The social media accounts of PIA have portrayed an image of an airline suffering from biased reporting resulting in defamation and lack of profitability of the airline. But is that the case?
Earlier this month, the national flag carrier of Pakistan, Pakistan International Airlines (PIA), released a video on their Facebook page of their CEO Dr. Musharraf Rasool Cyan giving an passionate speech about how things have taken the turn for the better for the financially stricken airline and how PIA has been the target of biased reporting against them which has led to further defamation. The social media accounts of PIA have portrayed an image of an airline suffering from biased reporting resulting in defamation and lack of profitability of the airline. But is that the case?
The video in question can be viewed at the link down below:
The CEO’s main focus is reducing losses, thereby putting a positive pressure on profitability and although his efforts have led to a change in fortunes in financial terms, the approach that the airline is taking is erroneous. The CEO believes axing routes that cause losses, a recent example of which is New York’s JFK airport, can increase profitability. The termination of this route was justified because of constant losses, even if a flight left absolutely full. The stop in Manchester was the major cause of this and there are new reports of more routes being axed altogether or reduced in frequency. According to sources who spoke on the condition of anonymity, the routes being closed down are reported to be Salalah (in Oman) and Kuwait. According to the same sources, unconfirmed reports are also suggesting that Doha may be on the list as well.
PIA is also looking to reduce frequency to a few destinations. PIA’s flights to Dubai from Karachi are being reduced from 1x daily flight to 3x weekly flights. Reduction/termination of flights to Muscat are also being contemplated upon. Flights to newly inducted and recommenced destinations such as Najaf and Bangkok are proposed to be reduced to 1x weekly and 2x weekly respectively.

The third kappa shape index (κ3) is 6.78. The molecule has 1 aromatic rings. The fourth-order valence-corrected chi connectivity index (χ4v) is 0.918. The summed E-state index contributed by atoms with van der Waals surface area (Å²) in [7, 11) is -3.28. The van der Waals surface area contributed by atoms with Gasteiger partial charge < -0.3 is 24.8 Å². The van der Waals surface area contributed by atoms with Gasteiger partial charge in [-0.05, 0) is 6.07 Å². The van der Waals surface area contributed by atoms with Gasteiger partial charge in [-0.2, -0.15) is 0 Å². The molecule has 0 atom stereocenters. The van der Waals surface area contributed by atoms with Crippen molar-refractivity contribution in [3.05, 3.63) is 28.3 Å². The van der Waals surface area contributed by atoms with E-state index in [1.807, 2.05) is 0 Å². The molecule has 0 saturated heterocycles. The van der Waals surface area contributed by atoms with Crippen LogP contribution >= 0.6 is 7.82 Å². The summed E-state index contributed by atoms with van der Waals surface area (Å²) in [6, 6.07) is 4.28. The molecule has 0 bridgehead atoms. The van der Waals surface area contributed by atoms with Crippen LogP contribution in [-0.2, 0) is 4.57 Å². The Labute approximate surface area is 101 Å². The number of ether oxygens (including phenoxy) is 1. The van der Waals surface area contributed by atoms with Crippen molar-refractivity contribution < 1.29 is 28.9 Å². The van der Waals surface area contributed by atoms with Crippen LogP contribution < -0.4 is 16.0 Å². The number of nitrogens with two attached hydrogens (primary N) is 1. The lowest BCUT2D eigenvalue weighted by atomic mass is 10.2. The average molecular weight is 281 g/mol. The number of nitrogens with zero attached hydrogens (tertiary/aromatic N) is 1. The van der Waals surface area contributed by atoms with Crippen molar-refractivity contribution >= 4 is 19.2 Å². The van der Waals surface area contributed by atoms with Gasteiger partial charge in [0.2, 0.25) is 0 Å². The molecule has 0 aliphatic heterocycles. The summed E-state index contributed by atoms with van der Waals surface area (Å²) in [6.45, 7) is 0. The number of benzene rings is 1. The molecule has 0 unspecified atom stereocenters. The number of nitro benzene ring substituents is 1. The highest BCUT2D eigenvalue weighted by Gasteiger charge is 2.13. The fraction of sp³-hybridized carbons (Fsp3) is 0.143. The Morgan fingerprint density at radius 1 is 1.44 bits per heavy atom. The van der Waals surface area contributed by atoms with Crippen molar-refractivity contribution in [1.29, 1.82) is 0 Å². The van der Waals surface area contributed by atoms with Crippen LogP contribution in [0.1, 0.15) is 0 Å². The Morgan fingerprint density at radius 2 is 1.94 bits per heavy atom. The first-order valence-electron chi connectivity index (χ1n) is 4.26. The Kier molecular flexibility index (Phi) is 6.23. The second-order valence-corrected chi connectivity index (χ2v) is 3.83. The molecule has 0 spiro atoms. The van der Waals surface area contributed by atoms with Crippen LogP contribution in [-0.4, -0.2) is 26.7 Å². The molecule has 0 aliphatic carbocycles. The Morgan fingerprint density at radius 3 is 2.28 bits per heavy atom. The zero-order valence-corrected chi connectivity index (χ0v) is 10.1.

At a time when airlines of these respective countries are increasing flights to Pakistani cities, PIA is closing down routes to axe losses. These problems arise only because of the lackluster product of the airline that has failed to capture the market for European, USA and Far Eastern destinations because airlines from these countries mostly operate on the hub-and-spoke business model, offering convenient connections to destinations where PIA closed their services to as a result. PIA should instead be looking to improve their overall product instead of merely changing seat covers and carpets. PIA needs a complete overhaul of seats on the 777s as well as a new IFE system if it wants to attract customers. New aircraft inductions are also dearly needed for the airline. Ever since the A310s have retired, there has been no replacement for an aircraft of that capacity. At this point, the A330-200 fits the role as an A310 replacement perfectly and could solve the problem of sending half empty 777s to destinations where the A310 was once deployed.
To make matters worse, 4 A320’s leased from Vietnamese low cost carrier Vietjet are also reaching the end of their wet lease term with PIA and will be returning to Vietjet, with no replacement aircraft taking their place, thereby reducing fleet size and capacity and the airline’s solution to that problem is by reducing frequencies and axing destinations, citing losses. There is even news that of the four Vietjet A320s, three might be joining AirBlue at the end of their lease period with PIA.
The future is looking very bleak for the airline. They believe they are achieving “unimaginable heights” by their recent actions but in fact, it has been the very opposite. Considering the approach the airline has taken, it seems that the airline might turn into a regional or domestic airline very soon with the odd route to Saudi Arabia. Gone are the days when airlines used to fly twice or thrice a week to a destination. It is now all about frequencies and how many times a day/week the airline flies to that destination, giving its customers options and flexibility but PIA appears to be stuck in the past. We can only hope that things turn out for the better.
Editor’s note: This article was received anonymously by Flytewise and, considering the debates surrounding PIA and its future, we have decided to publish it. We would welcome a conversation with PIA about their policies and would be delighted to present their point of view as well. Our editorial team can be reached through our Facebook page.